Learning Post-Stroke Gait Training Strategies by Modeling Patient-Therapist Interaction

Seyed Mostafa Rezayat Sorkhabadi, Mason Smith, Roozbeh Khodmbashi, Rachel Lopez, Melissa Raasch, Trent Maruyama, Christina Kwasnica, Wenlong Zhang

Research output: Contribution to journalArticlepeer-review


For safe and effective robot-aided gait training, it is essential to incorporate the knowledge and expertise of physical therapists. Toward this goal, we directly learn from physical therapists' demonstrations of manual gait assistance in stroke rehabilitation. Lower-limb kinematics of patients and assistive force applied by therapists to the patient's leg are measured using a wearable sensing system which includes a custom-made force sensing array. The collected data is then used to characterize a therapist's strategies in response to unique gait behaviors found within a patient's gait. Preliminary analysis shows that knee extension and weight-shifting are the most important features that shape a therapist's assistance strategies. These key features are then integrated into a virtual impedance model to predict the therapist's assistive torque. This model benefits from a goal-directed attractor and representative features that allow intuitive characterization and estimation of a therapist's assistance strategies. The resulting model is able to accurately capture high-level therapist behaviors over the course of a full training session (r2 = 0.92, RMSE = 0.23Nm) while still explaining some of the more nuanced behaviors contained in individual strides (r2 = 0.53, RMSE = 0.61Nm). This work provides a new approach to control wearable robotics in the sense of directly encoding the decision-making process of physical therapists into a safe human-robot interaction framework for gait rehabilitation.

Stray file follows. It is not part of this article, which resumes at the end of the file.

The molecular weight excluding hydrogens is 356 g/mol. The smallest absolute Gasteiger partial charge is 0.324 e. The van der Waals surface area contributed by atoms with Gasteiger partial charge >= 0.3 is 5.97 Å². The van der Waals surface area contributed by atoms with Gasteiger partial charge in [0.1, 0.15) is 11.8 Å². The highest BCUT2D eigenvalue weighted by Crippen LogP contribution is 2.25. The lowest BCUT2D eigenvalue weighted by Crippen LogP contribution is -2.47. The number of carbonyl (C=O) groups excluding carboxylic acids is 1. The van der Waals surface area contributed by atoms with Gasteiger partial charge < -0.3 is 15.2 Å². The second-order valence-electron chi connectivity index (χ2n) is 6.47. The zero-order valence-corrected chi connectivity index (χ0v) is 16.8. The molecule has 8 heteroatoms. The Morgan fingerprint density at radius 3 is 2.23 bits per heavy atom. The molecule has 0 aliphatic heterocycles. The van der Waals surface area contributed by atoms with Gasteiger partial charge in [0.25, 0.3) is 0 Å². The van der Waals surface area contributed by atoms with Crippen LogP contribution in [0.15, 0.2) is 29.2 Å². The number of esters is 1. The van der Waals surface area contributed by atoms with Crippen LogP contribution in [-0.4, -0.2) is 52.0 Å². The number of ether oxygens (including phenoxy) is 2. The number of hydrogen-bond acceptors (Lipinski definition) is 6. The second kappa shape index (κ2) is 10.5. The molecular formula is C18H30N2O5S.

Original languageEnglish (US)
Pages (from-to)1687-1696
Number of pages10
JournalIEEE Transactions on Neural Systems and Rehabilitation Engineering
StatePublished - 2023


  • Assistive devices
  • biomechanics
  • gait training
  • hemiparetic gait
  • learning from demonstration

ASJC Scopus subject areas

  • Internal Medicine
  • General Neuroscience
  • Biomedical Engineering
  • Rehabilitation


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